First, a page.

Men accused of shining, shooting
Four men have until Monday to accept a plea agreement or go to trial in a case which North Dakota wildlife officials have deemed the worse case of illegal wildlife killing they have ever seen.
Southwest District Judge William Herauf agreed to allow counsel to discuss possible plea agreements with their clients, Billy Buckman, 22, and Jaden Adams, 21, both of Belfield; Shawn Hiller, 23, of Medora; and John Koester, 20, of Sentinel Butte, during a pretrial hearing Tuesday at the Stark County Courthouse in Dickinson. The four men are accused of shooting more than 40 deer and antelope and hundreds of porcupines, rabbits and coyotes in Billings and Golden Valley counties in July and August 2007.
Stark County State's Attorney Tom Henning said it isn't uncommon for an extension to be asked for in regards to plea agreements.
"It's kind of the nature of the business," Henning said. "Until it looms in your face, you don't jump right at it."
The men's counsel have until 5 p.m. Monday to accept a plea agreement or the matter will go to trial, Herauf said.
Henning, who is prosecuting the case because Billings County State's Attorney Jay Brovold recused himself due to a possible conflict of interest, said he feels the state has a strong case.
"By in large these young men confessed to their involvement and their participation," Henning said, adding the North Dakota Game and Fish Department also gathered a large amount of evidence, including a number of animal carcasses.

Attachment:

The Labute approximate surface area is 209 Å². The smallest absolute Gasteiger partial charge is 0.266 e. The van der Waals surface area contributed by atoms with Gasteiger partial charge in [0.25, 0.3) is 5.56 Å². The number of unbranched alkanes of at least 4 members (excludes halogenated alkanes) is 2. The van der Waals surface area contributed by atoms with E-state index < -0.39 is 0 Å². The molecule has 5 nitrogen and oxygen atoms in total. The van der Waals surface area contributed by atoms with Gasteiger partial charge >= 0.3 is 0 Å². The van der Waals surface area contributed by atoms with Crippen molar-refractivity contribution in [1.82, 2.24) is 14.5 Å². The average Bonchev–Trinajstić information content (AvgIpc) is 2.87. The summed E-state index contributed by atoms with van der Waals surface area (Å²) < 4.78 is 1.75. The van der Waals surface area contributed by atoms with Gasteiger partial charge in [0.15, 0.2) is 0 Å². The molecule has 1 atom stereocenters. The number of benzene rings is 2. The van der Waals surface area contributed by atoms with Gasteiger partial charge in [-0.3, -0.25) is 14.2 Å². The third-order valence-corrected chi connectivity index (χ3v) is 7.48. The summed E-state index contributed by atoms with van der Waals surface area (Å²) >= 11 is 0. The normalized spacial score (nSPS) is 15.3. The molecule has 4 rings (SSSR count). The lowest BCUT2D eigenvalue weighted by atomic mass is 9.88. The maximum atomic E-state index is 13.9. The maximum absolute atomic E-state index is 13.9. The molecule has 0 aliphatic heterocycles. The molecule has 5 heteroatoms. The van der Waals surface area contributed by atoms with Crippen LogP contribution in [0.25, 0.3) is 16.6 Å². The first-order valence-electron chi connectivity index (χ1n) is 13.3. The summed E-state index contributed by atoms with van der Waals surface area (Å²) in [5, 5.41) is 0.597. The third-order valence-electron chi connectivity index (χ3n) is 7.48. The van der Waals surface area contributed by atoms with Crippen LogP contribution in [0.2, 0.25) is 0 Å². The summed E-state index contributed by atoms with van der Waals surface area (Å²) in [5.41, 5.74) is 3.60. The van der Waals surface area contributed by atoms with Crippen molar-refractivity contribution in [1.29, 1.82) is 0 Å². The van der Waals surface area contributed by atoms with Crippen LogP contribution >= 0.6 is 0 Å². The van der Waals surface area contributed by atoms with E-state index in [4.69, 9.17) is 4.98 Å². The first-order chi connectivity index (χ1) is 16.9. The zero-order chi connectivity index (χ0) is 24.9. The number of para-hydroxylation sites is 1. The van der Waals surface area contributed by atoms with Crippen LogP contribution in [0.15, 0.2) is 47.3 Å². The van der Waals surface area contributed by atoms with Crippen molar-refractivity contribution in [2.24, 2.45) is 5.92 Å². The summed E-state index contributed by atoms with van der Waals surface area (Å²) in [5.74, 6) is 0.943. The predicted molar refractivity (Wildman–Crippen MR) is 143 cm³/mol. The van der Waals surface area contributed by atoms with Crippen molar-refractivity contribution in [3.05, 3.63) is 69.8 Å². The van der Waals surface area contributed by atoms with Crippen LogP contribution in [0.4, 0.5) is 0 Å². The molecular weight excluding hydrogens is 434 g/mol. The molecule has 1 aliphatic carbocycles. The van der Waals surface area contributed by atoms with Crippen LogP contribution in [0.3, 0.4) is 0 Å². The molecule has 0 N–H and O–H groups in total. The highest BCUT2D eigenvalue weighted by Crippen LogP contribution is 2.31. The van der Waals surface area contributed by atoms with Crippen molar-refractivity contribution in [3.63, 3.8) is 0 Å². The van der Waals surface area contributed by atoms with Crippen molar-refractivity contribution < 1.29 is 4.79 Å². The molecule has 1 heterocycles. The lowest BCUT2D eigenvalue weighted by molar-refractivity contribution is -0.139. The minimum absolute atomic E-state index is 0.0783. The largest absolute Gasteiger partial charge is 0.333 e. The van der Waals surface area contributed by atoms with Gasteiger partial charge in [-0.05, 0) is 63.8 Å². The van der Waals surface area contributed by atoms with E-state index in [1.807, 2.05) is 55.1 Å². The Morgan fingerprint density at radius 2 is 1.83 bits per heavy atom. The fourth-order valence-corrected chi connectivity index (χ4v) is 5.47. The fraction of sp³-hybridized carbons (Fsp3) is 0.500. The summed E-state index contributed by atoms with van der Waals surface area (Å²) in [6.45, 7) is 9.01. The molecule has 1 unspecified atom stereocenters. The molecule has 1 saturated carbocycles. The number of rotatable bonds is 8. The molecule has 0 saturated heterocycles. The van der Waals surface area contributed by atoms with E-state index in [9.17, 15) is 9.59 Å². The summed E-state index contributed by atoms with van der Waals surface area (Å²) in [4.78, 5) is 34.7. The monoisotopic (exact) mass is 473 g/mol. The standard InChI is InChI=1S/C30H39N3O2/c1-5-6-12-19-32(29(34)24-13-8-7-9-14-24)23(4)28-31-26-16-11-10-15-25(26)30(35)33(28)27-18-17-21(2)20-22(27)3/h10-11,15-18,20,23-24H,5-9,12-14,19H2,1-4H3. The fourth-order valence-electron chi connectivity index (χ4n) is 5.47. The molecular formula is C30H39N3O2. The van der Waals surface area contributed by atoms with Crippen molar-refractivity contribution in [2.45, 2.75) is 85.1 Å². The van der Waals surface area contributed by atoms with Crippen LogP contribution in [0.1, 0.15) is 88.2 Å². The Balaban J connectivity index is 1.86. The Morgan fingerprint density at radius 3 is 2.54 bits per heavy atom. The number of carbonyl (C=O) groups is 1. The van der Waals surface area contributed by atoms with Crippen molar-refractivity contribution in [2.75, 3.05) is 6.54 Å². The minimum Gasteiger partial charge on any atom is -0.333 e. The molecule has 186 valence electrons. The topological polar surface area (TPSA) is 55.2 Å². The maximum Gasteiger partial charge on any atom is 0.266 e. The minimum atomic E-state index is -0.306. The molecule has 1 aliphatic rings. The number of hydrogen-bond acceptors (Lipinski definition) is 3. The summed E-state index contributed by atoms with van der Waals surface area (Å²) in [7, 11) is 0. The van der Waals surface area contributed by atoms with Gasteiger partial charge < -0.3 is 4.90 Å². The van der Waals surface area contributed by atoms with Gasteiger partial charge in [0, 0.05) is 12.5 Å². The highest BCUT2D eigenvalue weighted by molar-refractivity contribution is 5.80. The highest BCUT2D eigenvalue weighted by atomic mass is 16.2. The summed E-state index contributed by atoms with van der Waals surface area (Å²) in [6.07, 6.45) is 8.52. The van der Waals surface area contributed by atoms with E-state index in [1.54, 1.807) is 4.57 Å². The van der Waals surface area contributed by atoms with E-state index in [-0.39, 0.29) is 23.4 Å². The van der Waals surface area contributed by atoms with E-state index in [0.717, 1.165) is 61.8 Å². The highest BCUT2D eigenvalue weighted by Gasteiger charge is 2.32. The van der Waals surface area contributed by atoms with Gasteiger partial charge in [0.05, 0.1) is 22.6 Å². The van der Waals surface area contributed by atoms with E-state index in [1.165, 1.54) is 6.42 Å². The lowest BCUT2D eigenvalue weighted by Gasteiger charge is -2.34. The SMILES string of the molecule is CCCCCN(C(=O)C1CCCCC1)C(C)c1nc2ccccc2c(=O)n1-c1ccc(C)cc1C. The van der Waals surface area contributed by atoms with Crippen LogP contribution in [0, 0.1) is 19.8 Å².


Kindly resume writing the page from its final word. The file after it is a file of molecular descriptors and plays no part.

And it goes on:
The animals were killed during a night "shining" operations, in which animals are frozen in their tracks by bright lights and then shot. The carcasses were left behind, said NDGF outreach biologist Pat Lothspeich (a former Belfield game warden), according to a May report.
The charges include counts of hunting big game out of season and taking big game with artificial lights, which are Class A misdemeanors and carry a maximum penalty of one year in jail and a $2,000 fine. Also, hunting from a motor vehicle, a Class B misdemeanor, with a maximum 30 days in jail and $1,000 fine.
The men have no criminal history so they likely won't be looking at the maximum but they also won't get minimums, Henning said, adding the number of animals and the number of times the activities took place will play a role in any sentencing that might take place.
If any decide on a plea agreement they can do so in writing. If not, they go to trial, though a trial date is undetermined.
A fifth accused, Chris Calentine, 21, formerly of Medora and now assumed to have returned to his home state of Montana, has yet to be located and warrants are out for his arrest, Southwestern District Game Warden Supervisor Dan Hoenke said.
The four could not be reached for comment by press time Tuesday.